Prosecco vs Champagne – Bottega asks the Question
16th August 2019
A recent email and suggestion to us from Sandro Bottega, founder of Italian winery and distillery Bottega SPA, grabbed my attention as he wanted to take a look at how Prosecco was comparing against Champagne and especially when it came to food.
Having just released a new book dedicated to sparkling wines and food, (The Finest Champagne & Sparkling Wines with their recommended food pairings) along with co author Stefania Ruffo, I am certainly very interested to delve further in to how Prosecco and the many flavours of wine this region offers run alongside fine foods. The superior standard Prosecco (DOCG), featured in the book we put together, will generally perform better both in aromas and flavours as well as combining it with foods in that the quality of grape from the higher graded classified region will offer finer, desired characteristics over DOC (non superior).
The whole subject of sparkling wines and pairing with foods is as vast as an ocean, thousands of examples and possibly millions of variations. The popularity of having sparkling wines to pair with foods continues to grow with many fine winemakers and chefs putting their names to combinations such as risotto, fried fish, curry, salad and more to sit alongside vintage Champagnes, English fizz and Prosecco to name just a few. It really is quite an interesting and still very much uncovered territory that I am very pleased to be focusing on at present whilst the Glass of Bubbly brand continues to grow and our relationship with wineries strengthen – I simply adore speaking about fine fizz with food and if I can tempt a person or two to try something new then I am very much content.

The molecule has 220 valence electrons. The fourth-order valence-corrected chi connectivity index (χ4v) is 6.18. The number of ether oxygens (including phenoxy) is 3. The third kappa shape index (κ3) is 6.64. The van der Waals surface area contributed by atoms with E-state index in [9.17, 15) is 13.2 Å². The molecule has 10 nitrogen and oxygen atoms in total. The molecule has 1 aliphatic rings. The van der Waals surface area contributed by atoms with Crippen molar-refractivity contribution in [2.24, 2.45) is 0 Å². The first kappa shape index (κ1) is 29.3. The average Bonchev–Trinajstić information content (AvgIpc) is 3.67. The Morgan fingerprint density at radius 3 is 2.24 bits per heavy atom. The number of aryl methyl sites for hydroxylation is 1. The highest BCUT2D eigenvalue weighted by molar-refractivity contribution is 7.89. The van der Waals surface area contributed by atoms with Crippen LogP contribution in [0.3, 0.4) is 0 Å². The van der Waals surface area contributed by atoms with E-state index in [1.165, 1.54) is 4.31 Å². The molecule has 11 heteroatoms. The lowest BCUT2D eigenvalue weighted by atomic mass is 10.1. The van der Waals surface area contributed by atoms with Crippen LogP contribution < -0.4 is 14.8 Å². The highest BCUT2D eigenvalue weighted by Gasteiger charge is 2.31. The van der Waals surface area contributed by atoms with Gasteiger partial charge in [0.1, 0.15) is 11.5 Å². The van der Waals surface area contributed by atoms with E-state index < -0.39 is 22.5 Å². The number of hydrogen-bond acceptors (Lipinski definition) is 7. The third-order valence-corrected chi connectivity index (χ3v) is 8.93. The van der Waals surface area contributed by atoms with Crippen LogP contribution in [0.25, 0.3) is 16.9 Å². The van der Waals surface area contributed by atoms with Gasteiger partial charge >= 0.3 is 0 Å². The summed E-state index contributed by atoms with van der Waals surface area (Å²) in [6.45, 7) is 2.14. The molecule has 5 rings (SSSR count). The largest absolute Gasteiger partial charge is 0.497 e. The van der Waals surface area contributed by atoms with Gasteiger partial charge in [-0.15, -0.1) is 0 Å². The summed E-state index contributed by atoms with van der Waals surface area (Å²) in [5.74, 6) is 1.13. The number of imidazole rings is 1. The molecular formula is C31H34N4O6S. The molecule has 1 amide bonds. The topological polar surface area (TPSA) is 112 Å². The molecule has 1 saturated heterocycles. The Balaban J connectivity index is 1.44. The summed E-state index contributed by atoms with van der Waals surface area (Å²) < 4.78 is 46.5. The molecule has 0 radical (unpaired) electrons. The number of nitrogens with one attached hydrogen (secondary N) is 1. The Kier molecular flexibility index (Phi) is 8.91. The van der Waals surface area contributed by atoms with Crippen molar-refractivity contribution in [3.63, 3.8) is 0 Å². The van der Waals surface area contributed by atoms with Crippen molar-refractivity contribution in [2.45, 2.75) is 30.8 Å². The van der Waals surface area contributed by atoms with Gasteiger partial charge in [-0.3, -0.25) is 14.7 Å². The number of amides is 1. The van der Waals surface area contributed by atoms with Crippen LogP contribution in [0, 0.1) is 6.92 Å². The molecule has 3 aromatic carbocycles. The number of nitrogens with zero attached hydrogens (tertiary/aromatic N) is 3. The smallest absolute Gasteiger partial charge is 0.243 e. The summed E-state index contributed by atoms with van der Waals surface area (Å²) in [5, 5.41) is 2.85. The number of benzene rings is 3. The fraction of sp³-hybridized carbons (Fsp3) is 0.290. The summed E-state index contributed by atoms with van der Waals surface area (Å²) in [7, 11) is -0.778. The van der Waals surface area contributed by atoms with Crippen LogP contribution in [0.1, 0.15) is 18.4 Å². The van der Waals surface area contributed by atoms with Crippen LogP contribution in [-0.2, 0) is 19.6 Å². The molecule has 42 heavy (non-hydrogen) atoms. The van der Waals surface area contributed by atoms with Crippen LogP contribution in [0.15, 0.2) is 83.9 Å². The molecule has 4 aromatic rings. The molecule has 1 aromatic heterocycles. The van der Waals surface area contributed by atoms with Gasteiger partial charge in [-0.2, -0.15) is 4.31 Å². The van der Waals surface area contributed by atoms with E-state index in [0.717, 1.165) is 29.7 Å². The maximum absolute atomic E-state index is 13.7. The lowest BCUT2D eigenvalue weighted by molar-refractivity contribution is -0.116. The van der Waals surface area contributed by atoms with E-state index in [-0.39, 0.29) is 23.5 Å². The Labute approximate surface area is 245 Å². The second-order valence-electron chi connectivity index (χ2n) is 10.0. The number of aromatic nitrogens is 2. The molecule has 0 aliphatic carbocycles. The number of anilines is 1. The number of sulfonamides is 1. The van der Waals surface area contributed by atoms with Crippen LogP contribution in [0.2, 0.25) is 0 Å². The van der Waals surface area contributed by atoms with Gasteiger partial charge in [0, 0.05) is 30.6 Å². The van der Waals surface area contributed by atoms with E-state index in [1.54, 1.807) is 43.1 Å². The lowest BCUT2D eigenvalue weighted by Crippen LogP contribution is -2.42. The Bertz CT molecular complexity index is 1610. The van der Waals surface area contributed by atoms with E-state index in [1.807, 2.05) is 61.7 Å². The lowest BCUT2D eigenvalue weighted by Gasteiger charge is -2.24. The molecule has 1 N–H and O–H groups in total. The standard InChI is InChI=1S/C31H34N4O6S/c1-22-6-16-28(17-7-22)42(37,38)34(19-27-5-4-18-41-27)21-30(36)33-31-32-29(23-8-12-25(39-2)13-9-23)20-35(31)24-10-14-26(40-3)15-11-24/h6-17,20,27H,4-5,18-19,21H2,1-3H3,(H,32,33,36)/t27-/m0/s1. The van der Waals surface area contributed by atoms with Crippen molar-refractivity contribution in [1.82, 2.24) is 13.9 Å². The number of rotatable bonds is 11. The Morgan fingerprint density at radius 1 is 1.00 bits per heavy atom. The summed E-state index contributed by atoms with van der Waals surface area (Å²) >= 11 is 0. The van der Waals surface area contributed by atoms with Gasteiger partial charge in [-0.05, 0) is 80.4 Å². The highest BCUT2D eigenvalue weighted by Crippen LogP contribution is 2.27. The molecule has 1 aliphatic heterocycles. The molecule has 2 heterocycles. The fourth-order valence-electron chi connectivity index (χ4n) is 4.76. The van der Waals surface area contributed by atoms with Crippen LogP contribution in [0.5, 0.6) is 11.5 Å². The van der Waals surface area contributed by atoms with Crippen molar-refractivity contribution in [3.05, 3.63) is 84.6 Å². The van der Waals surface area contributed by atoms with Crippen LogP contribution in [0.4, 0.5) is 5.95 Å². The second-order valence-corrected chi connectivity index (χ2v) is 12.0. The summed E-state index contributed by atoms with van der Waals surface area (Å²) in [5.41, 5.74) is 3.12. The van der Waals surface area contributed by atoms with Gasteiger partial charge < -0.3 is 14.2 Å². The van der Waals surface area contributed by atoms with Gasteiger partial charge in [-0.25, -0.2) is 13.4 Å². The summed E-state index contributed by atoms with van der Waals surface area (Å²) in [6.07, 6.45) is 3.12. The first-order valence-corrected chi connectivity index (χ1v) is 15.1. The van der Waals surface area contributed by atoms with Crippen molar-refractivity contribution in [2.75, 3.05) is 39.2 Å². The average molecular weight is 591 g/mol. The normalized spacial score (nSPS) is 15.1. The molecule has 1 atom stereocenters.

Back to Bottega and Sandro’s kind suggestion – A parcel soon arrived on my desk that contained a bottle of the standard Bottega Gold Brut (DOC) with a standard bottle of the Moët & Chandon Impérial Brut Champagne along with a decent wedge of Grana Padano cheese. The task was to enjoy of course, though primarily to see how each wine paired alongside the cheese. Here is what I found:
Prosecco Bottega Gold Brut: “Young and vibrant yellow fruit aromas. Taste gives you a young and lively sensation of subtle yellow / tropical fruits with a lemon zest and floral length.”
Champagne Moët & Chandon Impérial Brut: “Rich aromas giving an elegant and typical Champagne aroma including yellow fruits and lightly toasted bread. Expectations are high though a little bit dampened when tasting with a fair quality yellow/green fruit, pastry and dry citrus flavour. It is easy to drink and for the most part, especially for consumers, a very fine Champagne experience.”
Paired with Grana Padano cheese
Cheese & Prosecco: “The Prosecco flavours are quickly absorbed by the cheese. The oily texture from the cheese disappears to leave a clean cheese flavour to be enjoyed.”
Cheese & Champagne: “Combines very well to leave a ripe yellow fruit with hints of caramel from the Champagne and delicate dry flavours from the cheese. Fruity and savoury tasting experience.”
So what is the conclusion?
As I mentioned, the subject of pairing sparkling wines with foods is vast and there are many possible combinations. Prosecco with its Charmat method can certainly pair with foods just as well as traditional method sparkling wines such as from its close neighbours in Italy of Trento and Franciacorta. Though most Prosecco will not be aged more than a few months and last more than a couple of years, the popularity to explore the ageing possibilities grow and Bottega as a label are keen to lead the positive trend in this area.
Prosecco on most occasions, especially DOC, will generally be a young and fruity sparkling wine with variations mostly due to sugar content added so this leaves it open to fewer pairing suggestions, though with ageing we can arrive at more complexity thus widening the potential to sit alongside more foods and dishes.
Co-founder of Glass of Bubbly. Journalist and author focused on Champagne & Sparkling Wines and pairing them with foods and within cocktails.